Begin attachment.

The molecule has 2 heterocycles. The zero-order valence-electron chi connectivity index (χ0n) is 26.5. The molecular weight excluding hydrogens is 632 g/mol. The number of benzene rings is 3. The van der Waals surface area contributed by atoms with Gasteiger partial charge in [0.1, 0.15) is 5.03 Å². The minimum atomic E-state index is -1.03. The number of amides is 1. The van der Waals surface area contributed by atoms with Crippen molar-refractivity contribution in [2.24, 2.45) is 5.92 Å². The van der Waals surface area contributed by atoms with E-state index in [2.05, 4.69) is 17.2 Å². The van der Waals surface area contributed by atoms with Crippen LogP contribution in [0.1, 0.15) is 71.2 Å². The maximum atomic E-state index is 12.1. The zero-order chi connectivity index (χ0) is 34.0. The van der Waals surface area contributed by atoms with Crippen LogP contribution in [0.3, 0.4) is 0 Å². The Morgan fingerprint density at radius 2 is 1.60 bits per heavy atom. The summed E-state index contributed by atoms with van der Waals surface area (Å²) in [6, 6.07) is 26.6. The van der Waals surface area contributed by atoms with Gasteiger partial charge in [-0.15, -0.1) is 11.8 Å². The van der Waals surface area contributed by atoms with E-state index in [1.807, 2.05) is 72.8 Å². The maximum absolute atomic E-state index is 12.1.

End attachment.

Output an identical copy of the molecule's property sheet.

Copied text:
The molecule has 2 heterocycles. The zero-order valence-electron chi connectivity index (χ0n) is 26.5. The molecular weight excluding hydrogens is 632 g/mol. The number of benzene rings is 3. The van der Waals surface area contributed by atoms with Gasteiger partial charge in [0.1, 0.15) is 5.03 Å². The minimum atomic E-state index is -1.03. The number of amides is 1. The van der Waals surface area contributed by atoms with Crippen molar-refractivity contribution in [2.24, 2.45) is 5.92 Å². The van der Waals surface area contributed by atoms with E-state index in [2.05, 4.69) is 17.2 Å². The van der Waals surface area contributed by atoms with Crippen LogP contribution in [0.1, 0.15) is 71.2 Å². The maximum atomic E-state index is 12.1. The zero-order chi connectivity index (χ0) is 34.0. The van der Waals surface area contributed by atoms with Crippen LogP contribution in [0.3, 0.4) is 0 Å². The Morgan fingerprint density at radius 2 is 1.60 bits per heavy atom. The summed E-state index contributed by atoms with van der Waals surface area (Å²) in [6, 6.07) is 26.6. The van der Waals surface area contributed by atoms with Gasteiger partial charge in [-0.15, -0.1) is 11.8 Å². The van der Waals surface area contributed by atoms with E-state index in [1.807, 2.05) is 72.8 Å². The maximum absolute atomic E-state index is 12.1.